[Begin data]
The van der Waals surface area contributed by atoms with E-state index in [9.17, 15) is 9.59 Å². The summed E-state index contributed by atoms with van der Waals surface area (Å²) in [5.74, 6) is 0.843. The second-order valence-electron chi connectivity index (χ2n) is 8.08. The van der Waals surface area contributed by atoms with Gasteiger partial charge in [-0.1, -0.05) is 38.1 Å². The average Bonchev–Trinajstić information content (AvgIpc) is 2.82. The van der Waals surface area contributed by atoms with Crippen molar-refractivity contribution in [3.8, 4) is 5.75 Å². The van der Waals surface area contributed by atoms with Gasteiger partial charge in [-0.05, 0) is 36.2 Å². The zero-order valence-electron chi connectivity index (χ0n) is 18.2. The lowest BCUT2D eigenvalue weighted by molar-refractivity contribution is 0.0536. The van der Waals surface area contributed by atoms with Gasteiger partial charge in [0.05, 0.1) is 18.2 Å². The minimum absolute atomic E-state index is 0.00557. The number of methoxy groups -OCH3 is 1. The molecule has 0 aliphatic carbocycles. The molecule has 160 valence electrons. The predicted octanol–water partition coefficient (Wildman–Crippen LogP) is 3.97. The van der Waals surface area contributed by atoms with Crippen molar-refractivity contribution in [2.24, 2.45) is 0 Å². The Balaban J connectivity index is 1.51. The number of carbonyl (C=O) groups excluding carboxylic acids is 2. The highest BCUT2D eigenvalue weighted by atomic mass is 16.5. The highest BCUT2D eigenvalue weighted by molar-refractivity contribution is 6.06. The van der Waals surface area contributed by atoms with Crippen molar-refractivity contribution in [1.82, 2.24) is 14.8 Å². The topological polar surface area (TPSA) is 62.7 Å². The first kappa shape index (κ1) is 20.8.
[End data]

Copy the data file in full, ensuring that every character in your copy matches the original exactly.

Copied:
The van der Waals surface area contributed by atoms with E-state index in [9.17, 15) is 9.59 Å². The summed E-state index contributed by atoms with van der Waals surface area (Å²) in [5.74, 6) is 0.843. The second-order valence-electron chi connectivity index (χ2n) is 8.08. The van der Waals surface area contributed by atoms with Gasteiger partial charge in [-0.1, -0.05) is 38.1 Å². The average Bonchev–Trinajstić information content (AvgIpc) is 2.82. The van der Waals surface area contributed by atoms with Crippen molar-refractivity contribution in [3.8, 4) is 5.75 Å². The van der Waals surface area contributed by atoms with Gasteiger partial charge in [-0.05, 0) is 36.2 Å². The zero-order valence-electron chi connectivity index (χ0n) is 18.2. The lowest BCUT2D eigenvalue weighted by molar-refractivity contribution is 0.0536. The van der Waals surface area contributed by atoms with Gasteiger partial charge in [0.05, 0.1) is 18.2 Å². The minimum absolute atomic E-state index is 0.00557. The number of methoxy groups -OCH3 is 1. The molecule has 0 aliphatic carbocycles. The molecule has 160 valence electrons. The predicted octanol–water partition coefficient (Wildman–Crippen LogP) is 3.97. The van der Waals surface area contributed by atoms with Crippen molar-refractivity contribution in [2.24, 2.45) is 0 Å². The Balaban J connectivity index is 1.51. The number of carbonyl (C=O) groups excluding carboxylic acids is 2. The highest BCUT2D eigenvalue weighted by atomic mass is 16.5. The highest BCUT2D eigenvalue weighted by molar-refractivity contribution is 6.06. The van der Waals surface area contributed by atoms with Crippen molar-refractivity contribution in [1.82, 2.24) is 14.8 Å². The topological polar surface area (TPSA) is 62.7 Å². The first kappa shape index (κ1) is 20.8.